If they're not slaves, but people who on a grand scale were sufficiently motivated over millenia to act in a communal way to honour their spiritual beliefs through monumental effort (literally), then that points to not only a scientifically/engineeringly-complex society, but also a relatively altruistic one where common faiths drew hundreds or thousands of people together for a common cause. Or, alternatively but less likely given the logistics involved; a society sufficiently controlled by its religious elites to be coerced into cooperation.

In many of the older hill forts there are middens absolutely chock-full of cow bones buried in the same context (in non-archaeological speak...cooked and then buried at the same time). It's not difficult to count the number of femurs and calculate how many portions of beef would have been served up at these massive parties. We're talking hundreds of people gathering over the period of a few days and being fed on a grand scale by their hosts.

So there is a veritable mountain of evidence that our forebears lived in a religiously/spiritually-dominated, highly complex and social society, with trade and cultural exchange routes, and migration across thousands of miles. Their biological cognitive capabilities were very likely on a par with ours, and their knowledge was certainly far greater when it came to understanding their natural environment.

All this is before you get to the Iron Age and start to see the world turning again and the rise of elites who sought to control craft production behind walls and pallisades...just in time to be perceived as the woad-painted insular warrior tribes depicted by Roman propaganda.

Whilst Ancient Britain certainly wasn't unique in any of this, our history does have a certain mystical charm to it. Our monuments may be pretty rudimentary when compared to those of contemporary societies elsewhere, but the way in which they dovetail with and celebrate the natural environment rather than pharoahs, kings or emperors is pretty special. There's certainly a huge amount to be proud of.
 
There you go
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Following the posts above regarding the Pyramids there are a couple of good concise reads (and good links to further academic articles/books) which address the stupidity of aliens/advanced tech etc. here:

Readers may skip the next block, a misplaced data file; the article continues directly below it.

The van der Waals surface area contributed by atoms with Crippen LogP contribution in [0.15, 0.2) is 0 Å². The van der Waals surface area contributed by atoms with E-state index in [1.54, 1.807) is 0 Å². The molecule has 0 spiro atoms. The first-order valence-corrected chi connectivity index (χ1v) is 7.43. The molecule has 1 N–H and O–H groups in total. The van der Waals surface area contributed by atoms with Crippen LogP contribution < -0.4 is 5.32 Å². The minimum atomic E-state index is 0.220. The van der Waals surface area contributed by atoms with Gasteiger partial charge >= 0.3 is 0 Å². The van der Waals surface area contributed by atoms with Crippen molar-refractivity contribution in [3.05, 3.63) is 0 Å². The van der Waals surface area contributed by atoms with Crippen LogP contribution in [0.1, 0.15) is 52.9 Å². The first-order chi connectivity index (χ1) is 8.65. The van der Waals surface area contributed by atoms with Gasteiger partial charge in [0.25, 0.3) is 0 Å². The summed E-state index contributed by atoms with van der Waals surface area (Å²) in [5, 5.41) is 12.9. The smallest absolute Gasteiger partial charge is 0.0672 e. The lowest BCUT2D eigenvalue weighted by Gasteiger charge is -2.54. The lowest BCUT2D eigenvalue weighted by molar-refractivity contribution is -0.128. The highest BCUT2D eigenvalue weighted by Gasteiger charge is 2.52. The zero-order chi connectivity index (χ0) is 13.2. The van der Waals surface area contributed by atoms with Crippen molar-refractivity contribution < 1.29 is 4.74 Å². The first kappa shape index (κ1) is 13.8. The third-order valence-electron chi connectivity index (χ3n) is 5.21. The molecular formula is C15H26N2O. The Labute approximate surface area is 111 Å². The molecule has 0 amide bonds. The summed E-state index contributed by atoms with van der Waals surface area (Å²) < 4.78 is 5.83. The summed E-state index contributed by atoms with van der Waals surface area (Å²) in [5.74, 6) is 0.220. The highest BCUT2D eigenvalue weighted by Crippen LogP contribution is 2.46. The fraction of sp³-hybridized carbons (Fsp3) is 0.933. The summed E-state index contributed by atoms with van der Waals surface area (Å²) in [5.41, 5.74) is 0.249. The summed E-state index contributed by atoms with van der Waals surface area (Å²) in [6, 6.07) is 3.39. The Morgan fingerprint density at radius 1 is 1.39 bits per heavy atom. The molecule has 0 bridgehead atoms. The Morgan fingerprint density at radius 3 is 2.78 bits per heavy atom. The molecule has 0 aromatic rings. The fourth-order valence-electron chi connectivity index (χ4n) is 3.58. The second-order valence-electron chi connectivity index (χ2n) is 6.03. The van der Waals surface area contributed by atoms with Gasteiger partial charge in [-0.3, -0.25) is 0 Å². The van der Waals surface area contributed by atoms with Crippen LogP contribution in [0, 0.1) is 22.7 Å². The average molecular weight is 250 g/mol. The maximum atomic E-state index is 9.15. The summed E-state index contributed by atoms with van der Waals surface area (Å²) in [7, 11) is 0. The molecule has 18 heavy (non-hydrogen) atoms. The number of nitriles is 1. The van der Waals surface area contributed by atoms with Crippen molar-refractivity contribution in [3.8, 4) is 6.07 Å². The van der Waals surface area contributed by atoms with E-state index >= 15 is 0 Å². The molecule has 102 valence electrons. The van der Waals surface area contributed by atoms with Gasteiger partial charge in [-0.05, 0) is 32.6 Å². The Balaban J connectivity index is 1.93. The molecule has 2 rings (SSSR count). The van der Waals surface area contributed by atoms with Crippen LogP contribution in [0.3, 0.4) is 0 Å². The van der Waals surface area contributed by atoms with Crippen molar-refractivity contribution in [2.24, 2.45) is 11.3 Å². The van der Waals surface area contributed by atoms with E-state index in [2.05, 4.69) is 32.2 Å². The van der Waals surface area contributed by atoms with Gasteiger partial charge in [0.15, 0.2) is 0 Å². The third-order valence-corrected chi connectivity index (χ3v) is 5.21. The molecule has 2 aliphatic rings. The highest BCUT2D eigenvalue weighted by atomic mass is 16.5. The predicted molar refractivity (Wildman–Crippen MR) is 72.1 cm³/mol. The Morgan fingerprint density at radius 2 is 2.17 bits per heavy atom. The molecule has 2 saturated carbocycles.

Part 1

Part 2
 
I'm surprised at how many Arrsers are into old stuff (can't be bothered to spell archaeology). In my late teens and early 20s I was an amateur that spent weekends digging but mostly field walking, working from aerial photos. I developed an eye for anything unusual on the ground. Freshly tilled soil, especially after rain was the best time. The best thing I ever found was the broken handle end of a Roman whetstone. The boring stuff was cleaning, marking and cataloguing finds, but that's where the value comes. Still very interested if only from a passive stance.
 

Kirkz

LE
Book Reviewer
On the subject of brochs.

That's what started the Broch discussion...
https://www.arrse.co.uk/community/threads/the-archaeology-thread.307792/post-11265633
 

Kirkz

LE
Book Reviewer
I visited 2006 at midnight at mid summer with the storm petrels. It was surreal and will forever live in my memory.
I've been twice and enjoyed the trip both times.
It's amazing how much is still standing compared to the other Brochs up in the far North.
Yes those internal wall steps are a bit of a bugger to get up and down.
 

Kirkz

LE
Book Reviewer
May/June 1987 for me, we only got one day off a week & I think we did Mousa, Jarlshof & St Ninian's Isle on the same day.
Jarlshof is a vastly under recognised site when compared to Scarra Brea.
Far more impressive yet never seems to get much of a mention compared to other smaller sites.
Did you visit Old Scatness aka Sumbergh head airport Broch?
https://www.megalithic.co.uk/article.php?sid=10822
 

BlipDriver

War Hero
Jarlshof is a vastly under recognised site when compared to Scarra Brea.
Far more impressive yet never seems to get much of a mention compared to other smaller sites.
Did you visit Old Scatness aka Sumbergh head airport Broch?
https://www.megalithic.co.uk/article.php?sid=10822
Don't remember it, even though it looks like we drove right past it. Do remember Clickhimin which we did first - we were out at Burra so pretty much had to go through Lerwick to get anywhere.
 

Kirkz

LE
Book Reviewer
Don't remember it, even though it looks like we drove right past it. Do remember Clickhimin which we did first - we were out at Burra so pretty much had to go through Lerwick to get anywhere.
To be honest I think we only spotted a small sign for it on the way back from Jarlshof and swerved in for a look, quite a big site but only really the foundations of the broch left and at the time it was still being excavated.
Clickminin is quite a good site to view.